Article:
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From the coaching couch

A beginner’s mind
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From the conversations I’m having with coaches everywhere, there’s a consistent theme that keeps emerging about people wanting to try something new. In some cases, this relates to their personal lives, but what I’m seeing above all else is a massive shift happening with careers.

We’ve talked before about the great resignation, but this latest trend goes beyond just switching employers; people are wanting to start a new business, or explore an idea they’ve had for a new career. Yet many are finding themselves stumped by one small (but significant) factor: they don’t know where to start.

I get it. Believe me, I do. You’ve taken years to become an expert in your field and now that you want to try something else, you doubt your ability to make it happen. You might be at the top of your game in a big law firm, but would you know how to run a small business? You might have always longed to write a book, but does the prospect of putting that first word on the page (let alone getting the damn thing published) send shivers down your spine?

First, let me reassure you that it’s perfectly normal to feel this way. If you’re being brave and taking the leap into a completely unknown space, then sure, there are probably some gaps in your knowledge. But this isn’t necessarily a bad thing.

When my clients create a new goal, I like to talk about the importance of having a beginner’s mind. This is where you clear the decks of everything you know from your former career. From my experience, people who hang onto all their old knowledge, thinking, habits, expertise, fears and insecurities sabotage their ability to start their new venture with a clean slate. Yes, all of the transferable skills and experience you have will be leveraged, but in the beginning you need to think like a beginner.

Pretend you’re at the launching pad of your career. Be playful and allow yourself to be creative. After all, you don’t know what you don’t know. Read, research, reflect and brainstorm. Reach out to people and have new conversations with people out of your network. Allocate time to your plan. If you want to write a book, enrol in writing courses, speak to a published author, read prolifically. If you want to run a small business, seek out a mentor, find a work experience position, join a network, do some brainstorming. Be prepared to be committed and to immerse yourself deeply.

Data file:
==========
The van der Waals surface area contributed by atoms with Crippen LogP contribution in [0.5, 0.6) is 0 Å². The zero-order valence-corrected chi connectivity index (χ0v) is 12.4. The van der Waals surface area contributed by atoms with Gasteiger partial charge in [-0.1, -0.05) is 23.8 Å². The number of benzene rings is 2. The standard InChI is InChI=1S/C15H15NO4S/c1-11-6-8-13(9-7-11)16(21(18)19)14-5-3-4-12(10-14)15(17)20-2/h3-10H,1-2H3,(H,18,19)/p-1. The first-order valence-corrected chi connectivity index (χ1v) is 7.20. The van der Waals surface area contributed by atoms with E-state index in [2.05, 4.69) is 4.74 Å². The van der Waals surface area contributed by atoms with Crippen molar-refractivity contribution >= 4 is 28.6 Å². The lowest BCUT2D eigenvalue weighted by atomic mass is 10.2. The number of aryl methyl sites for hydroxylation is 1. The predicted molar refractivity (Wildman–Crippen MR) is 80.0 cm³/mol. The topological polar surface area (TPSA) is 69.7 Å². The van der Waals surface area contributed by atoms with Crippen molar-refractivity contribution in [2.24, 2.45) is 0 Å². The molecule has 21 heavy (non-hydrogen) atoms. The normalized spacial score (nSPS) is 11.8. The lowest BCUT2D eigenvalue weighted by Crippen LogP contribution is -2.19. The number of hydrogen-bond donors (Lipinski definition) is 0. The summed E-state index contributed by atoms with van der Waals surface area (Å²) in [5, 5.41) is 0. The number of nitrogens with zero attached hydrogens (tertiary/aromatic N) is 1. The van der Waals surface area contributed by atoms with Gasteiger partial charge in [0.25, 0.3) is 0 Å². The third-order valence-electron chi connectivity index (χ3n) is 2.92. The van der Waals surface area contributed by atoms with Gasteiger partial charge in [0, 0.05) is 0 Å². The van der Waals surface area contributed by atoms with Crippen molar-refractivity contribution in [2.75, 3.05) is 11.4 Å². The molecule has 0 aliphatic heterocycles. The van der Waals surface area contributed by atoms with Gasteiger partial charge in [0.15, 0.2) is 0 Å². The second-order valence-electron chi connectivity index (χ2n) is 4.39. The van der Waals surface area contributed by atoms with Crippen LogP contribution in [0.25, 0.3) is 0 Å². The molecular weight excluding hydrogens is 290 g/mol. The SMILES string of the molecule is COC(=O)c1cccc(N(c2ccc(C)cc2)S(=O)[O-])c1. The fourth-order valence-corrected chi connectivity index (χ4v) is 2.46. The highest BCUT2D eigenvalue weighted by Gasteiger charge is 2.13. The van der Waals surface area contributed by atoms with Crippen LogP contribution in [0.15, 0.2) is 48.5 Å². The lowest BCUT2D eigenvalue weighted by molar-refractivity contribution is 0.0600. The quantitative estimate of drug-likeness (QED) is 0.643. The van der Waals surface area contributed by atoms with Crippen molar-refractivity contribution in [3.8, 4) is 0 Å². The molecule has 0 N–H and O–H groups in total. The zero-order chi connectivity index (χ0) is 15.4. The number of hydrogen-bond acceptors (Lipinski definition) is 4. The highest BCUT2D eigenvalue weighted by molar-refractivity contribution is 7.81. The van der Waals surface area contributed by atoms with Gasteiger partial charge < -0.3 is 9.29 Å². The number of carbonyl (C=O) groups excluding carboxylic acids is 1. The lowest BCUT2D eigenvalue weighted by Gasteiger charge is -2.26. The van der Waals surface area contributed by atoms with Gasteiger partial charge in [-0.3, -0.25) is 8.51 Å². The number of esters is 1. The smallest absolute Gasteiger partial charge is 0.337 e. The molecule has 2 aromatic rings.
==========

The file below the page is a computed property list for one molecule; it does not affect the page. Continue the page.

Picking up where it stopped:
To find your beginner’s mind, ask yourself the following questions:

  • Who do I know or could access that could help me learn and accelerate my growth and understanding?
  • How do I know what I don’t know?
  • How can I get myself out of the way of my old beliefs, habits and attachments to what success is meant to mean?

If you’re someone who wants to design a new chapter and do something really brave and different, the best thing you can do is embrace a beginner’s mind. After that, by all means bring in your transferable skills and tap into your existing network; you’ll be amazed by how much of what you already have relates to your new project. But in the initial stages, it’s beneficial to create a clear space that allows you to take some pressure off yourself and be OK with the idea that you don’t need to have all the answers right away.

– Lisa Stephenson

Image by @Windows

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